Growing up in rural Bangladesh, Mahin “May” Alam ’26, witnessed the inequities of a warming planet firsthand. Bangladesh is increasingly subject to monsoons that wash away homes and devastate communities, and Alam noticed that the effects of climate change were spread unevenly around the globe.
“I see and believe that individuals most vulnerable to climate change and environmental injustice are the ones least responsible for their causes,” she says.
Her desire to understand the systemic forces that allow the occurrence of large-scale violence and atrocities, along with her interest in sustainability and climate injustice, led Alam to apply for and win a Gilman Scholarship to study in Berlin this fall on a foreign study program called German-Jewish Studies Migration and Memory.
Her group will do an intense immersion into Jewish history and life in Berlin from the late 18th century to the present, taking on issues such as war, racism, antisemitism, and violence. Alam says she is “fascinated by how Germany and Berlin, particularly, incorporates memory and remembrance of the Holocaust, the Stasi state, and its goals of honoring its past with the sustainable architecture of the city.”
She says she is “eager to understand how individuals working in broader systems may function together to normalize violence...and how we may mitigate these devastating outcomes in the future.” The group will travel to various historic sites within Germany and participate in a five-day excursion to Poland as well.
The U.S. State Department’s Benjamin A. Gilman International Scholarship Program is intended to broaden the pool of American college students learning and interning abroad. It offers up to $8,000 to help students who are federal Pell Grant recipients to travel and learn in countries outside the United States. The aims of the program, which has been administered by the Institute of International Education since 2001, are to develop future leaders from a range of backgrounds, to help more U.S. students gain essential skills through foreign study, and to broaden the places American students go to study abroad.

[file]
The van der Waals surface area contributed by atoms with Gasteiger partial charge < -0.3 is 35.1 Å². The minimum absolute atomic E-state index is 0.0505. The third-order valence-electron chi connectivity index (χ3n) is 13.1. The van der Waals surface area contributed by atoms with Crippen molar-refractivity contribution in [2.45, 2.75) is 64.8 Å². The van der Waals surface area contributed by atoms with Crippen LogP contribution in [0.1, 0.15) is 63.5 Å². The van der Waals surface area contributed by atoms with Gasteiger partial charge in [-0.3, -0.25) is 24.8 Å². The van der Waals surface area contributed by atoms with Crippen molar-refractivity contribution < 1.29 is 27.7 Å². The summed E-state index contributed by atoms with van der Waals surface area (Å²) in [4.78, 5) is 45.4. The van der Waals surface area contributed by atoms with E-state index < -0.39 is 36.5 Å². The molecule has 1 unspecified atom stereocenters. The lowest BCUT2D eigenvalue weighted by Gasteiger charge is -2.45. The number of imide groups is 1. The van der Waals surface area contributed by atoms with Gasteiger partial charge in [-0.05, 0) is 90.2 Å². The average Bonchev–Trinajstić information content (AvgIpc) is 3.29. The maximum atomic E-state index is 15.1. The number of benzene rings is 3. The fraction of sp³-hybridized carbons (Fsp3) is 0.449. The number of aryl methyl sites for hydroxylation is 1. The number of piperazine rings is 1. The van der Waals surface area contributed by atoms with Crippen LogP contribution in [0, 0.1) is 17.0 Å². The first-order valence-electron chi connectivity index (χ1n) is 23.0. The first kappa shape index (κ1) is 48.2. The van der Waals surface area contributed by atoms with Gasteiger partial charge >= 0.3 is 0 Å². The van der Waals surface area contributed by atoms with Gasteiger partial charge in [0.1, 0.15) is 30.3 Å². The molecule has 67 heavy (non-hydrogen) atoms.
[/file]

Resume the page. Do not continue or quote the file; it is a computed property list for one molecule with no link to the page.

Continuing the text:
A first-generation college student who grew up in Bangladesh and New York, Alam heard about the Gilman scholarship from Mariam Banahi, assistant director of Dartmouth’s First-Generation Office and First Year Summer Enrichment Program. Alam describes Banahi as “a pillar of support” and says that her encouragement and help, as well as the example of past Dartmouth Gilman recipient Samantha Palermo ’24, were invaluable in equipping Alam with the confidence to apply for the competitive award.
“We in the First-Generation Office know that May is a remarkable human being with a bright future ahead of her, and we are so glad that the Gilman Scholarship folks saw this as well,” says First-Generation Office Director Jay Davis ’90.
Alam is looking forward to her time abroad and says she wants to draw lines between environmentalism and political and humanitarian issues.
“I am fascinated by further understanding this through an environmental and structural lens,” she says. “How does human psychology allow for the building of massive camps in dense forests for the purpose of annihilating a group? How may this be prevented in the future? What environmental impacts does this leave on the physical health, mental health, and communal memory of individuals and their descendants?”
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More information on Gilman and other fellowship opportunities is available through Fellowship Advising.